Annotated reference list of CH4 and CO2 flux measurements from Russia mires
Glagolev М.V.

Institute of ecological soil science MSU
Lomonosov Moscow state university
Yugra state university, Khanty-Mansiysk

Atmospheric CO2 and CH4 are the effective greenhouse gases. The increase in the concentration of radiatively active gases such as CO2 and CH4 has the potential to increase surface temperature and affect climate on a global scale. The concentration of atmospheric methane has doubled over the last century from a preindustrial concentration of 0.7 ppmv to the current level of 1.7 ppmv. Because of the potential effects of increased atmospheric CO2 and CH4 on the global energy budget, considerable effort has recently been made to quantify terrestrial CO2 and CH4 sources and sinks. Natural wetlands are important sources of CH4 to the global atmosphere accounting for nearly 30% of the CH4 produced annually. Analysis of global CH4 emissions indicates that more than half of the annual wetland emission is from forested and nonforested wetlands from 50 to 70°N. Russia, Canada and Alaska are the major CH4 sources to the atmosphere from high-latitude soils of the Northern Hemisphere, responsible for 64%, 11%, and 7% of these net emissions, respectively. 
Estimates of the source and sink strength of boreal, subarctic, and arctic wetlands have received considerable attention in recent initiatives such as the 1988 Arctic Boundary Layer Experiment (ABLE) and the 1990 Canadian Northern Wetlands Study (NOWES). The results of these experiments have been published in dedicated volumes of the Journal of Geophysical Research and other well known scientific journals. Of course the reviews reflect mainly these papers. For example 21 out of the 25 CH4 flux estimates listed by Vourlitis and Oechel [1996] for arctic and subarctic ecosystems are from Alaska and 23 out of the 34 estimates of boreal wetland CH4 flux are derived from studies of Canadian boreal wetlands. Unfortunately reported estimates of CH4 flux extrapolated from plot-level arctic, subarctic, and boreal wetlands (50 to 70°N) range between ca. 25-35 TgCH4 /yr to as high as 65 TgCH4 /yr. The high dispersion probably reflect the relatively limited date base that was available for Russia. Significant amount of CO2 and CH4 flux research has been conducted in Russia over the past 10-20 years. But the results of these experiments have been published mainly in national Russian scientific journals as well as Proceedings and Abstracts of symposiums.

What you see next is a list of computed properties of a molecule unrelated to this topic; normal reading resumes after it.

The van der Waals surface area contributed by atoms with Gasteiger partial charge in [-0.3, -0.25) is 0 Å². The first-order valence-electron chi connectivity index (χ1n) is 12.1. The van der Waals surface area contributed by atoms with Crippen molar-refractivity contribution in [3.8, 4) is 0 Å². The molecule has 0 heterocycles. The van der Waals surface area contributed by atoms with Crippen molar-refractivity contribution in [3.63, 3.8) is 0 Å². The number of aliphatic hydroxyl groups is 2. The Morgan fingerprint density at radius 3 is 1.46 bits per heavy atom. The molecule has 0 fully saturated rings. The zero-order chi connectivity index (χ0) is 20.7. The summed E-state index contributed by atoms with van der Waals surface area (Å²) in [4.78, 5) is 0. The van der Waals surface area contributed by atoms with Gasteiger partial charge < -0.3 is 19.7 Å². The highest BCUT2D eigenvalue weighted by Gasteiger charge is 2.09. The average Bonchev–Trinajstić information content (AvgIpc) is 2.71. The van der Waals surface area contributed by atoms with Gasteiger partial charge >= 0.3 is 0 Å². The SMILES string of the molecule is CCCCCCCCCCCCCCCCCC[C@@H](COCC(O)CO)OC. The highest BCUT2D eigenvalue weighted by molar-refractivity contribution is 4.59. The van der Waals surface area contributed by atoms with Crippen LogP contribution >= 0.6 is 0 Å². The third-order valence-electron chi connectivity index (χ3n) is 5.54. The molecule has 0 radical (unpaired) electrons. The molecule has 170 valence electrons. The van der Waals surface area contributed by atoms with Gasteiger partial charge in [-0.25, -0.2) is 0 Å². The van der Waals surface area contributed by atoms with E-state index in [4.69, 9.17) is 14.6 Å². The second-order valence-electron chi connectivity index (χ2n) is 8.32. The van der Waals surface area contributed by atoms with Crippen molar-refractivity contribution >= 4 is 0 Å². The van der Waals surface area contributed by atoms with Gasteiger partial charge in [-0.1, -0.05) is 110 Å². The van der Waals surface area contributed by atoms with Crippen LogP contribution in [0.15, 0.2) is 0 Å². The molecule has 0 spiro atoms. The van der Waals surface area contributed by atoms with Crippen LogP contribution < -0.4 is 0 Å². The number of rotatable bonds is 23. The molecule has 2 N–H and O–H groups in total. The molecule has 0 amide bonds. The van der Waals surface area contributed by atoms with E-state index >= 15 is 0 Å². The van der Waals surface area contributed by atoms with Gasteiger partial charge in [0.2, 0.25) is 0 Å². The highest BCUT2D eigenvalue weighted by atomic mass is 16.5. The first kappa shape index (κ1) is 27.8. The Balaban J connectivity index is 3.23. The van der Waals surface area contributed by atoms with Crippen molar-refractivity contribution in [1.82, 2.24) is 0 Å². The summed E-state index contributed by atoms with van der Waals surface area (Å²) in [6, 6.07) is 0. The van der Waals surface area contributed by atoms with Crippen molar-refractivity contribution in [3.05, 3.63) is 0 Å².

Due to the uncertainty in the natural wetland CO2 and CH4 sources and sinks strengths, the aim of our paper is to review the publications which estimate CO2 and CH4 emissions in Russia and discuss how photosynthesis, respiration, methanogenesis, and methyltrophy are controlled here by their environment. 
Time span covered in this annotated bibliography is from the beginning of the 1990s up to now. The list contains both primary sources and reviews, which report data on carbon dioxide or methane flux densities. Topics not covered are consumption and production of СН4 and СО2 by soil microcosms, time trends for C pools in ecosystems, experimental studies of photoassimilation. While the list is not exhaustive, an effort has been made to mention publications of all known to the compiler research groups, which have been engaged in measurements of СО2 and СН4 fluxes at Russian mires. Totally, about 200 annotations are included. 
If the original source contains an authors’ annotation, it is reproduced in the bibliography, sometimes with minor alterations. Otherwise, an annotation which summarizes methods and results of the study was written by the compiler. When we believed our own appraisals and comments on the original content to be desirable, they were inserted as footnotes. 

Key words: methane, carbon dioxide, emission, NEE, NEP, NPP, GPP.